Five years ago, the first of what we would call modern tablet computers were released to the world. What is now an entire product category was originally seen with massive skepticism by many consumers, analysts, and journalists. Even those who had high hopes for the future of tablets could not have predicted their meteoric rise in popularity and ubiquity.

Although tablets are still derided by many as being useless for productivity work, there are many cases where a consumer has been able to not just supplement, but replace their traditional computer with a tablet. Of course, as tablets made by companies in the mobile space replace traditional computers, the producers of those computers are faced with a problem of maintaining profit and relevance. The inevitable move was for PC companies to produce their own tablets to compete with their new competition.

This brings us to the Dell Venue 8 7000 Series tablet, also known as the Dell Venue 8 7840. Although there have been other Venue 8 tablets, for the remainder of the review I will refer to the Dell Venue 8 7840 as the Venue 8 as the full name is quite long and there shouldn't be any risk of confusion with older Venue 8 tablets. Dell is actually not a brand new player in the tablet space, nor are they new to the mobile space.

Some people may remember the Dell Streak 5, which was a 5" phone that could be called one of the first phablets on the market. However, Dell is still not a well known player in the mobile space despite their previous attempts to break into it. On paper, the Venue 8 has all the attributes required of a flagship tablet, but whether or not it's enough to make Dell a serious contender remains to be seen. Before discussing the design of the Venue 8, I've laid out its specifications below to give an overview of how the Venue 8 stacks up to the competition.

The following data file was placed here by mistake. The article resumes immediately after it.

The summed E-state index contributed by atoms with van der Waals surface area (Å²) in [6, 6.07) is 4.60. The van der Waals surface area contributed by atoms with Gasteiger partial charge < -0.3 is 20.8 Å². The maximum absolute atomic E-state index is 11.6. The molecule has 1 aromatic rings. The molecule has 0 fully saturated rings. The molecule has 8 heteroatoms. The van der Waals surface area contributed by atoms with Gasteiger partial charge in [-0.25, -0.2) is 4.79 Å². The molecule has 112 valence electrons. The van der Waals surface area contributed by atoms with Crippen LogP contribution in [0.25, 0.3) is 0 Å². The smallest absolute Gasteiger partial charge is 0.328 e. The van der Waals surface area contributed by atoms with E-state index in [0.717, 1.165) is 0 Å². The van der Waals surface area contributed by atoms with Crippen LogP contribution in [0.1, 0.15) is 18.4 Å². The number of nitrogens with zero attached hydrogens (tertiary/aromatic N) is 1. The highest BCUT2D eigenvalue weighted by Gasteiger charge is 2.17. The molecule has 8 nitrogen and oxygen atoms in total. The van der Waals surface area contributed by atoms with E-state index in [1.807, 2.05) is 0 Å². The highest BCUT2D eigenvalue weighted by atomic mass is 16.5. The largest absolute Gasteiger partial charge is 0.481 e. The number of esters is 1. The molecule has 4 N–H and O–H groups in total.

Dell Venue 8 7840
SoC Intel Atom Z3580 Moorefield quad core Atom with 2.33GHz burst speed,
PowerVR G6430
Display 8.4" 2560x1600 AMOLED
Dimensions 215.8 x 124.4 x 6.0 mm, 306g
Camera 8MP Rear Facing + 2x 720p Depth Cameras
2MP Front Facing
Battery 5900mAh (21Wh)
OS Android 4.4.4 KitKat
Connectivity 1x1 802.11a/b/g/n/ac + BT 4.0 , USB2.0
LTE SKU Available
Price Starting at $399

As you can see, the Venue 8 is a high end device in most areas, at least when evaluated on paper. The limited storage configuration of 16GB is one of the few question marks, though the microSD slot helps; the GPU is also going to be potentially limiting. Note that Dell also offers an optional wireless keyboard/case as an accessory. The rest of the review will determine how well these specifications translate into a good real world experience, but before jumping into the technical details it's important to discuss the design and ergonomics of the Venue 8.

One big selling point for the Venue 8 is that it's currently the thinnest tablet in the world according to Dell. Both Apple and Sony have tablet offerings that are 6.1mm thick, but Dell has shaved off that decimal point and made a tablet that is exactly 6mm thick across the entire chassis. I can't really tell the difference between the thickness of the Venue 8 and the iPad Air 2, but both devices are remarkably thin. The Venue 8 feels even more impressive than the iPad at times because it's smaller and significantly lighter in addition to being thinner. The bulk of the chassis is made of aluminum, with a small plastic region at the bottom to house the speakers and camera. The whole device feels great in the hand, and the aluminum feels solid and sturdy.

However, there is a unique aspect of the Venue 8's design that needs to be addressed, which are the unconventional bezel proportions and speaker positioning. On most tablets, you'll see a bezel of equal width on every side, or a a pair of equal bezels on the top of bottom, and a pair of equal thinner bezels on the left and right sides that are thinner than those on the top and bottom. The Venue 8 with its Infinity Display instead opts to use very thin bezels of equal width on the top, left, and right, and a thicker bezel on the bottom. This is necessary to provide space for the various circuitry and display drivers that are required. In addition, Dell has placed the front-facing camera and a pair of stereo speakers in a section beneath bottom bezel.

This leads to an unconventional and unfortunately unbalanced bezel design, and it can cause some issues when holding the tablet. In portrait mode the fact that there's a larger bezel and a speaker at the bottom of the tablet doesn't pose much of an issue, but in landscape mode it makes it uncomfortable to hold. It's hard to hold the Venue 8 in landscape without it feeling uneven. This is exacerbated by the fact that the bezel on top of the tablet is extremely thin.